Oropharyngeal cancer is an uncontrolled growth of cells that begins in the oropharynx, the area at the back of the mouth.
The oropharynx is the passageway at the back of the mouth. It connects the mouth to the esophagus (tube through which food passes) and to the pharynx (the channel for the flow of air into and out of the lungs). It takes its name from the way it ties the oral cavity (hence the oro) to the rest of the pharynx, one part of which extends toward the back of the nose (nasopharynx). The base of the tongue, the soft palate (the soft roof of the mouth, above the base of the tongue) and the tonsils are part of the oropharynx.
If the oropharynx is blocked or injured in any way, the condition presents a threat to life because it interferes with both eating and breathing. Thus, an obstruction caused by oropharyngeal cancer is in itself a problem. Oropharyngeal cancer also contributes to problems with chewing and talking because of the importance of the oropharynx in these activities. If the oropharyngeal cancer spreads to the bone, muscle, and soft tissue in the neck, there is a severe effect on the ability of the neck to support the head. In individuals with oropharyngeal cancer that has spread, surgical options might be limited.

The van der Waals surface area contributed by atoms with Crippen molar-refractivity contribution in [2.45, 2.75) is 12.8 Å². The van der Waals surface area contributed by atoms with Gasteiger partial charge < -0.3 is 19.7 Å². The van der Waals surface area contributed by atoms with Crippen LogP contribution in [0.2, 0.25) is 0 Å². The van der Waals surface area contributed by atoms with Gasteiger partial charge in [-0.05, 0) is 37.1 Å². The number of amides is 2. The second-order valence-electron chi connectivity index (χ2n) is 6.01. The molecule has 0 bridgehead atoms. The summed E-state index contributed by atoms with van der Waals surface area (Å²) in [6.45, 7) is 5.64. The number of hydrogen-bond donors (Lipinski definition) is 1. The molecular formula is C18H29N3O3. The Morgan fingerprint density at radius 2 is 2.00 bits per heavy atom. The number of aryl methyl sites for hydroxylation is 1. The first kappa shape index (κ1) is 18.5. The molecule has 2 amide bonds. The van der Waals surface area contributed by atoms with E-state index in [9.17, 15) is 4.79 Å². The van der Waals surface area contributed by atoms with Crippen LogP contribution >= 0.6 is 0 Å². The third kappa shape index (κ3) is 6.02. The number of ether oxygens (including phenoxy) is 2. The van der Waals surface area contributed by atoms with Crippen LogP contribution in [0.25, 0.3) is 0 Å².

Oropharyngeal cancer usually begins in the squamous cells of the epithelial tissue. The squamous cells are flat, and often layered. The epithelial tissue forms coverings for the surfaces of the body. Skin, for example, has an outer layer of epithelial tissue. Throughout the oropharynx there are some very small salivary glands and one of more of them sometimes becomes the site of tumor growth.
Many times cancer that begins in the oropharynx spreads to the base of the tongue. Oropharyngeal cancer can spread to the muscle and bone in the neck, and also to the soft tissue that fills the space around the muscle and bone.
Diane M. Calabrese, The Gale Group Inc., Gale, Detroit,